Now that Microsoft's browser selection story is all but settled, it looks like the European Union is gearing up for a new antitrust probe, with its crosshairs aimed generally in Google's direction. According to the search giant's Senior Competition Counsel Julia Holtz (via its European Public Policy Blog), complaints from three European internet companies -- legal search group EJustice.fr, price comparison site Foundem.co.uk, and German-based Microsoft subsidiary Ciao.de -- have prompted the European Commission to launch a preliminary, fact-finding probe. The charges? Anticompetitive practices stemming from unfair downranking of its competitors in search results. Google denies any wrongdoing, while adding ,"we are also the first to admit that our search is not perfect, but it's a very hard computer science problem to crack." The Microsoft connection seems particularly notable to Google; Holtz reiterates that the company had a good relationship with Ciao until the Redmond company picked it up in 2008 -- "we started receiving complaints about our standard terms and conditions." Like we said, at this point it's just a fact-finding probe that could end up going nowhere, but seriously, Google's lawyers cannot seem to get a break these days.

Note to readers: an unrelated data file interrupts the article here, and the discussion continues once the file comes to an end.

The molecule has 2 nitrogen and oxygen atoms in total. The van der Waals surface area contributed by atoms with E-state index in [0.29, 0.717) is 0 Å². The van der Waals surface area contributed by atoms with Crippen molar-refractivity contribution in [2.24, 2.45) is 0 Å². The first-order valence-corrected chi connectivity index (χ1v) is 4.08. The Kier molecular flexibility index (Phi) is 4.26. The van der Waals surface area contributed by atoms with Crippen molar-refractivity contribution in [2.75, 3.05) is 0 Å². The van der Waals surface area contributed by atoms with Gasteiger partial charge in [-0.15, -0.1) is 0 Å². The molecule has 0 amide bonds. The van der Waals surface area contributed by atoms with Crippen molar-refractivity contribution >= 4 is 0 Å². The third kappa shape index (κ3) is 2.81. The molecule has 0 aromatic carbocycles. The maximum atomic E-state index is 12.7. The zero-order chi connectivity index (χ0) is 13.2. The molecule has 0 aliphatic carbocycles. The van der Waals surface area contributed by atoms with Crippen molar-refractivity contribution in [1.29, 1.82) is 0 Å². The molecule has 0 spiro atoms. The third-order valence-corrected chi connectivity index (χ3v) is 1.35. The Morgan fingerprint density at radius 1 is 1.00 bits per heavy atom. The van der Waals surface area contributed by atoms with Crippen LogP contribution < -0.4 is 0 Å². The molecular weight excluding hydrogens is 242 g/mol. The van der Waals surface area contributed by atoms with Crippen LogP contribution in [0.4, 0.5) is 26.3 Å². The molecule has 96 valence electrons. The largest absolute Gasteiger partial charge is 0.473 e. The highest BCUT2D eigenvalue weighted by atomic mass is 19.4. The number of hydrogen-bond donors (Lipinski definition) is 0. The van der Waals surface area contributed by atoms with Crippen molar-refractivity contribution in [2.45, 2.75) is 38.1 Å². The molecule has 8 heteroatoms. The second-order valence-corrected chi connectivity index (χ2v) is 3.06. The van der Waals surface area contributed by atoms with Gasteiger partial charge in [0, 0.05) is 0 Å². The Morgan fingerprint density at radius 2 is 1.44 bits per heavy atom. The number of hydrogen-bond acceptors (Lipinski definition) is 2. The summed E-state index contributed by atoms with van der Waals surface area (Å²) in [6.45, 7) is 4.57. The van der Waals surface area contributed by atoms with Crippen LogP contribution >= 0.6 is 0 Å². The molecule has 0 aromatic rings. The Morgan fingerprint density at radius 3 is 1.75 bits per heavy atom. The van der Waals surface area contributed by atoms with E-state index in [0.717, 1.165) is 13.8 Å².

EU launches preliminary antitrust probe against Google
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